Nutrition Tips for Heart HealthFebruary 7, 2022
Since February is American Heart Month, let’s talk about ways to take care of hearts through nutrition with these tips:
Choose Heart Healthy Fats
When it comes to fat, there is the good, the bad and the ugly! The good fats to choose are going to be the unsaturated fats which are monounsaturated fats and polyunsaturated fats. The monounsaturated fats can help increase our good cholesterol levels. Examples of these would be olive oil, canola oil, almonds, avocados, peanuts and peanut butter. Omega 3 fatty acids are considered a polyunsaturated fat and these Omega 3’s can decrease inflammation inside the body. Examples would be any cold-water fish such as salmon, halibut, tuna or mackerel, walnuts and flaxseed.
Avoid “Ugly” Fats
These “ugly” fats are called trans fats and in the last 15 years, they have made their way on the nutrition facts panel for the world to see. The goal is to limit these to 2 grams or less a day, but it would be better to avoid these completely as they can cause inflammation inside the body. Trans fats can be in some bakery goods, fast foods, processed foods, stick margarine, shortening, microwave popcorn or peanut butters. Even if the nutrition facts states on the label that there are zero trans fats, it is always best to look on the ingredient list to see if there is anything listed as “partially hydrogenated” as this indicates that there is a small amount of trans fats in the product.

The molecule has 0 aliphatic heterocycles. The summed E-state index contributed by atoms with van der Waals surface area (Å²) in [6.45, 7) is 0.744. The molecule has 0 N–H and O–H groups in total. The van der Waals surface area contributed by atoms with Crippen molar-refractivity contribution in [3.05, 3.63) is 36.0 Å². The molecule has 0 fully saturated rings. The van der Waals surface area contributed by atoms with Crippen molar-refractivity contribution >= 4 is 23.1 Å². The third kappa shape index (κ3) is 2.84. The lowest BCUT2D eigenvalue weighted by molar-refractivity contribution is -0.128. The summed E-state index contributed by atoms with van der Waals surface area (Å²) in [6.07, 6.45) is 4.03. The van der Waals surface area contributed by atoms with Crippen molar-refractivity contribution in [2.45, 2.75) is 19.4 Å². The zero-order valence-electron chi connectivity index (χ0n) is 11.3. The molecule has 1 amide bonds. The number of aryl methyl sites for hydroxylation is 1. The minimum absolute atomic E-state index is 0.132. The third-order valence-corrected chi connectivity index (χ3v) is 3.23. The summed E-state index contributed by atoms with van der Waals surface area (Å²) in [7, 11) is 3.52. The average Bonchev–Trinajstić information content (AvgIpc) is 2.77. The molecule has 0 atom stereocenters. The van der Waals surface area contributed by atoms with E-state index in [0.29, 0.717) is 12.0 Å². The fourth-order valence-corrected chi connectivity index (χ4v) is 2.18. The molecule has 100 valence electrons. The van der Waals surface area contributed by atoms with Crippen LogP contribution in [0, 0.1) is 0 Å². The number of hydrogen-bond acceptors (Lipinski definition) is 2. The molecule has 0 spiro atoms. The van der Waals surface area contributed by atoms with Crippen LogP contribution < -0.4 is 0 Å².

Limit Saturated Fats
When we think of saturated fats, we mostly think of foods that once came from an animal with a few exceptions. The main sources of saturated fats are meats, fish, dairy products and eggs. It would be best to limit the saturated fats to 5-7% of the total calories. Ways to do this would be to choose lean meats such as chicken or turkey without the skin, round or loin cuts of meat and low-fat dairy products such as light tub margarine, 1% or skim milk, light cheese or low-fat yogurts.
Choose Heart Healthy Carbohydrates
The fiber rich carbohydrates are the best ones to consume for heart health. The fiber in the food attaches onto the LDL cholesterol, which is the bad cholesterol, and helps take it out of our bodies. These would be any whole wheat version of our grains such as breads, pastas, pizza crusts, tortillas or crackers. There is also a lot of fiber in fruits, vegetables, beans, nuts and legumes.
Achieve a Healthy Weight
This can seem easier said than done, but a healthy weight can make for a healthy heart. Research shows that that a weight loss of 10-15# can reduce LDL cholesterol levels by 5mg/dl. It is always best to set small and realistic goals looking at one decade at a time weight loss on the scale rather than looking at a more daunting number that might take much longer to achieve. Each little change in nutrition that is made can lead to weight loss and overall heart health.